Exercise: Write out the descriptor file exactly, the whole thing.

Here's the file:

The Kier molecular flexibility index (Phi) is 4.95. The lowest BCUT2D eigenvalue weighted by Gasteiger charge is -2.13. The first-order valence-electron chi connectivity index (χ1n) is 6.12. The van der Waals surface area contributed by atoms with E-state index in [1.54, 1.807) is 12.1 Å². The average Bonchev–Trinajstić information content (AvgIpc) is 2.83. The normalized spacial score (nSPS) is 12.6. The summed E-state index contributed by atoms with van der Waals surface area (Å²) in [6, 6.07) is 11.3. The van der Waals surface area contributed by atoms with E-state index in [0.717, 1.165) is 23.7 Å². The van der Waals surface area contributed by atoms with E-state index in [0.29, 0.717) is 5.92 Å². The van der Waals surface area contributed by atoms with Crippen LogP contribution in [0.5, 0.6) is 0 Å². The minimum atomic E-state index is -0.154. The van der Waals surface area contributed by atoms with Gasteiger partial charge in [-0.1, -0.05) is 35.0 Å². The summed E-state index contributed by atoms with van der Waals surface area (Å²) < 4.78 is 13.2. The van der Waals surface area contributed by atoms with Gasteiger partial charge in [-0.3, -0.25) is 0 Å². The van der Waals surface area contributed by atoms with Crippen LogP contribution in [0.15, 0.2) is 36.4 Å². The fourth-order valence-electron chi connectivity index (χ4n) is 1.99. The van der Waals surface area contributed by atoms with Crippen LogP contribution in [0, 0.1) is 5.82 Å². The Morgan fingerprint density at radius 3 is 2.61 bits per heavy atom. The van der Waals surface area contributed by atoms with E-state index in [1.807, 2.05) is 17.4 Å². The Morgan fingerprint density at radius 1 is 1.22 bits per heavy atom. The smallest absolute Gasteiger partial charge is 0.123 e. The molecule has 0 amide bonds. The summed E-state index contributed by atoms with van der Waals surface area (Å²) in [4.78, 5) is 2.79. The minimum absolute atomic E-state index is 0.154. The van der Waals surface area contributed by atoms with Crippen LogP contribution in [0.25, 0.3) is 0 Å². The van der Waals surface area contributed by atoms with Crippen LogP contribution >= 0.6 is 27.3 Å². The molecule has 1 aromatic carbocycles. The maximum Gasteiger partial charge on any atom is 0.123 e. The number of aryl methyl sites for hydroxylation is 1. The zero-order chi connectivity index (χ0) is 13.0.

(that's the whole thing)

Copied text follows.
The Kier molecular flexibility index (Phi) is 4.95. The lowest BCUT2D eigenvalue weighted by Gasteiger charge is -2.13. The first-order valence-electron chi connectivity index (χ1n) is 6.12. The van der Waals surface area contributed by atoms with E-state index in [1.54, 1.807) is 12.1 Å². The average Bonchev–Trinajstić information content (AvgIpc) is 2.83. The normalized spacial score (nSPS) is 12.6. The summed E-state index contributed by atoms with van der Waals surface area (Å²) in [6, 6.07) is 11.3. The van der Waals surface area contributed by atoms with E-state index in [0.717, 1.165) is 23.7 Å². The van der Waals surface area contributed by atoms with E-state index in [0.29, 0.717) is 5.92 Å². The van der Waals surface area contributed by atoms with Crippen LogP contribution in [0.5, 0.6) is 0 Å². The minimum atomic E-state index is -0.154. The van der Waals surface area contributed by atoms with Gasteiger partial charge in [-0.1, -0.05) is 35.0 Å². The summed E-state index contributed by atoms with van der Waals surface area (Å²) < 4.78 is 13.2. The van der Waals surface area contributed by atoms with Gasteiger partial charge in [-0.3, -0.25) is 0 Å². The van der Waals surface area contributed by atoms with Crippen LogP contribution in [0.15, 0.2) is 36.4 Å². The fourth-order valence-electron chi connectivity index (χ4n) is 1.99. The van der Waals surface area contributed by atoms with Crippen LogP contribution in [0, 0.1) is 5.82 Å². The Morgan fingerprint density at radius 3 is 2.61 bits per heavy atom. The van der Waals surface area contributed by atoms with E-state index in [1.807, 2.05) is 17.4 Å². The Morgan fingerprint density at radius 1 is 1.22 bits per heavy atom. The smallest absolute Gasteiger partial charge is 0.123 e. The molecule has 0 amide bonds. The summed E-state index contributed by atoms with van der Waals surface area (Å²) in [4.78, 5) is 2.79. The minimum absolute atomic E-state index is 0.154. The van der Waals surface area contributed by atoms with Crippen LogP contribution in [0.25, 0.3) is 0 Å². The van der Waals surface area contributed by atoms with Crippen LogP contribution >= 0.6 is 27.3 Å². The molecule has 1 aromatic carbocycles. The maximum Gasteiger partial charge on any atom is 0.123 e. The number of aryl methyl sites for hydroxylation is 1. The zero-order chi connectivity index (χ0) is 13.0.